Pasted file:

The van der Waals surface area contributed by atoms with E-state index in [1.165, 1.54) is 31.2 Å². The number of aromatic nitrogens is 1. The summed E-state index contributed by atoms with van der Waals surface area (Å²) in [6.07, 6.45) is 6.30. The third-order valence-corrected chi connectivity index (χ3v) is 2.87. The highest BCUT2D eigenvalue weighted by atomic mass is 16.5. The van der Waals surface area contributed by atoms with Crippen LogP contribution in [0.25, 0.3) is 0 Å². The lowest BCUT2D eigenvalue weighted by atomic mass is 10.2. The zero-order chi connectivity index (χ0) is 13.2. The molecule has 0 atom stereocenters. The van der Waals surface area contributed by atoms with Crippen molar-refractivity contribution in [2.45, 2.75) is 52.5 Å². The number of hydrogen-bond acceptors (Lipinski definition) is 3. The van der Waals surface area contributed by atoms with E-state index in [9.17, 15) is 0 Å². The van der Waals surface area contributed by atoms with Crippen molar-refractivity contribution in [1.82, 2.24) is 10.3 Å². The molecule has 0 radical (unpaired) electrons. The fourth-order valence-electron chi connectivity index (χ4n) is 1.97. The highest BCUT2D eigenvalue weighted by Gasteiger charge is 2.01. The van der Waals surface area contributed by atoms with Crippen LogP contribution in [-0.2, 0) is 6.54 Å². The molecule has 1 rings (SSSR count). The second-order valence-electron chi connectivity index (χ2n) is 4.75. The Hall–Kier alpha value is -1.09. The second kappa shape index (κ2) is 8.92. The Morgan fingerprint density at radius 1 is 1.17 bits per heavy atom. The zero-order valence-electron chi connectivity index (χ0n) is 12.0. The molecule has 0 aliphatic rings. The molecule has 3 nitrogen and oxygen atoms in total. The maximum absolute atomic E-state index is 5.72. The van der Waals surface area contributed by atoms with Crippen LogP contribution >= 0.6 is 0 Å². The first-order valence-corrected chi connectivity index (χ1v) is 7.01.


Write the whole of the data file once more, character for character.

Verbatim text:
The van der Waals surface area contributed by atoms with E-state index in [1.165, 1.54) is 31.2 Å². The number of aromatic nitrogens is 1. The summed E-state index contributed by atoms with van der Waals surface area (Å²) in [6.07, 6.45) is 6.30. The third-order valence-corrected chi connectivity index (χ3v) is 2.87. The highest BCUT2D eigenvalue weighted by atomic mass is 16.5. The van der Waals surface area contributed by atoms with Crippen LogP contribution in [0.25, 0.3) is 0 Å². The lowest BCUT2D eigenvalue weighted by atomic mass is 10.2. The zero-order chi connectivity index (χ0) is 13.2. The molecule has 0 atom stereocenters. The van der Waals surface area contributed by atoms with Crippen molar-refractivity contribution in [2.45, 2.75) is 52.5 Å². The number of hydrogen-bond acceptors (Lipinski definition) is 3. The van der Waals surface area contributed by atoms with E-state index in [9.17, 15) is 0 Å². The van der Waals surface area contributed by atoms with Crippen molar-refractivity contribution in [1.82, 2.24) is 10.3 Å². The molecule has 0 radical (unpaired) electrons. The fourth-order valence-electron chi connectivity index (χ4n) is 1.97. The highest BCUT2D eigenvalue weighted by Gasteiger charge is 2.01. The van der Waals surface area contributed by atoms with Crippen LogP contribution in [-0.2, 0) is 6.54 Å². The molecule has 1 rings (SSSR count). The second-order valence-electron chi connectivity index (χ2n) is 4.75. The Hall–Kier alpha value is -1.09. The second kappa shape index (κ2) is 8.92. The Morgan fingerprint density at radius 1 is 1.17 bits per heavy atom. The zero-order valence-electron chi connectivity index (χ0n) is 12.0. The molecule has 0 aliphatic rings. The molecule has 3 nitrogen and oxygen atoms in total. The maximum absolute atomic E-state index is 5.72. The van der Waals surface area contributed by atoms with Crippen LogP contribution >= 0.6 is 0 Å². The first-order valence-corrected chi connectivity index (χ1v) is 7.01.